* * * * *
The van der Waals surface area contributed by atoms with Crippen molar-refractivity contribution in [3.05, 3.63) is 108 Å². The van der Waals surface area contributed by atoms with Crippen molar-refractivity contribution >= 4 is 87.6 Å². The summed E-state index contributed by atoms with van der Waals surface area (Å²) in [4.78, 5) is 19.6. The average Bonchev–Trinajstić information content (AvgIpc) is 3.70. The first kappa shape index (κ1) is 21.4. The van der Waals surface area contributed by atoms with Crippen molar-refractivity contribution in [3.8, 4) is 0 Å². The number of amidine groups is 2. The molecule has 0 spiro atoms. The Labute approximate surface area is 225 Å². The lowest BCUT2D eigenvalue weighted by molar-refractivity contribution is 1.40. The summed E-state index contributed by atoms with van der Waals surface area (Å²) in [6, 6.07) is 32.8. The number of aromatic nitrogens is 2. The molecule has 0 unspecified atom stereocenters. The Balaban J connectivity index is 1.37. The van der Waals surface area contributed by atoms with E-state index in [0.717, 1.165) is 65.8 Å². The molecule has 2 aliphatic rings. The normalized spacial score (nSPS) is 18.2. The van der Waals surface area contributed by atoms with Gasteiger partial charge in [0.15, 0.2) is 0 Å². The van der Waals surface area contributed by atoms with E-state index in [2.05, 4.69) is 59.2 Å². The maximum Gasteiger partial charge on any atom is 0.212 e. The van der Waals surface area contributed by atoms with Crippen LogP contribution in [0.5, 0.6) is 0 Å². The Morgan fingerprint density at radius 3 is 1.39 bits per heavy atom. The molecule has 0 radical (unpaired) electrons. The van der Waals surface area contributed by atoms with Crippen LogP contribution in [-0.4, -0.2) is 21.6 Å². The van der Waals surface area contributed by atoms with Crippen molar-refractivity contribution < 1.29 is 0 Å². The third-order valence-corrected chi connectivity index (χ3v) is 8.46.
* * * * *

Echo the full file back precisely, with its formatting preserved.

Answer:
The van der Waals surface area contributed by atoms with Crippen molar-refractivity contribution in [3.05, 3.63) is 108 Å². The van der Waals surface area contributed by atoms with Crippen molar-refractivity contribution >= 4 is 87.6 Å². The summed E-state index contributed by atoms with van der Waals surface area (Å²) in [4.78, 5) is 19.6. The average Bonchev–Trinajstić information content (AvgIpc) is 3.70. The first kappa shape index (κ1) is 21.4. The van der Waals surface area contributed by atoms with Crippen molar-refractivity contribution in [3.8, 4) is 0 Å². The number of amidine groups is 2. The molecule has 0 spiro atoms. The Labute approximate surface area is 225 Å². The lowest BCUT2D eigenvalue weighted by molar-refractivity contribution is 1.40. The summed E-state index contributed by atoms with van der Waals surface area (Å²) in [6, 6.07) is 32.8. The number of aromatic nitrogens is 2. The molecule has 0 unspecified atom stereocenters. The Balaban J connectivity index is 1.37. The van der Waals surface area contributed by atoms with E-state index in [0.717, 1.165) is 65.8 Å². The molecule has 2 aliphatic rings. The normalized spacial score (nSPS) is 18.2. The van der Waals surface area contributed by atoms with Gasteiger partial charge in [0.15, 0.2) is 0 Å². The van der Waals surface area contributed by atoms with E-state index in [2.05, 4.69) is 59.2 Å². The maximum Gasteiger partial charge on any atom is 0.212 e. The van der Waals surface area contributed by atoms with Crippen LogP contribution in [0.5, 0.6) is 0 Å². The Morgan fingerprint density at radius 3 is 1.39 bits per heavy atom. The molecule has 0 radical (unpaired) electrons. The van der Waals surface area contributed by atoms with Crippen LogP contribution in [-0.4, -0.2) is 21.6 Å². The van der Waals surface area contributed by atoms with Crippen molar-refractivity contribution < 1.29 is 0 Å². The third-order valence-corrected chi connectivity index (χ3v) is 8.46.